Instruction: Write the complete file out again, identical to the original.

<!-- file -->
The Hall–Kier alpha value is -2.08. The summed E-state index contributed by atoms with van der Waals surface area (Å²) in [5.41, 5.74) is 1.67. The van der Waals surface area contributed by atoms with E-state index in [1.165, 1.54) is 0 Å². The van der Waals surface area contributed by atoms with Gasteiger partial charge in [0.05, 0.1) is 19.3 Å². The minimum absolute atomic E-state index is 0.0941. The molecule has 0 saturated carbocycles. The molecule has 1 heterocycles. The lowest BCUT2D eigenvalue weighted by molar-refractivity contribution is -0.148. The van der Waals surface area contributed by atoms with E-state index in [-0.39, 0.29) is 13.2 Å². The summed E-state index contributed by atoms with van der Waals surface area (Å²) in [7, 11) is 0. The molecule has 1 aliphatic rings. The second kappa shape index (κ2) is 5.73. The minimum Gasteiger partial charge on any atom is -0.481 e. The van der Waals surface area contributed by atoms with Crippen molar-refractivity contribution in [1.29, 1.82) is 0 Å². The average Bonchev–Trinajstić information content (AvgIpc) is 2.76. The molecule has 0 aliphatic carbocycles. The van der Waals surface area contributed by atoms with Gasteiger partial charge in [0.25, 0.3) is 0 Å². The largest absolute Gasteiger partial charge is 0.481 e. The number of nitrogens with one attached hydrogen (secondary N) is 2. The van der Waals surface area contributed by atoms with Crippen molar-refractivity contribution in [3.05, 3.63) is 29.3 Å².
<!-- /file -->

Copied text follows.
The Hall–Kier alpha value is -2.08. The summed E-state index contributed by atoms with van der Waals surface area (Å²) in [5.41, 5.74) is 1.67. The van der Waals surface area contributed by atoms with E-state index in [1.165, 1.54) is 0 Å². The van der Waals surface area contributed by atoms with Gasteiger partial charge in [0.05, 0.1) is 19.3 Å². The minimum absolute atomic E-state index is 0.0941. The molecule has 0 saturated carbocycles. The molecule has 1 heterocycles. The lowest BCUT2D eigenvalue weighted by molar-refractivity contribution is -0.148. The van der Waals surface area contributed by atoms with E-state index in [-0.39, 0.29) is 13.2 Å². The summed E-state index contributed by atoms with van der Waals surface area (Å²) in [7, 11) is 0. The molecule has 1 aliphatic rings. The second kappa shape index (κ2) is 5.73. The minimum Gasteiger partial charge on any atom is -0.481 e. The van der Waals surface area contributed by atoms with Crippen molar-refractivity contribution in [1.29, 1.82) is 0 Å². The average Bonchev–Trinajstić information content (AvgIpc) is 2.76. The molecule has 0 aliphatic carbocycles. The van der Waals surface area contributed by atoms with Gasteiger partial charge in [0.25, 0.3) is 0 Å². The largest absolute Gasteiger partial charge is 0.481 e. The number of nitrogens with one attached hydrogen (secondary N) is 2. The van der Waals surface area contributed by atoms with Crippen molar-refractivity contribution in [3.05, 3.63) is 29.3 Å².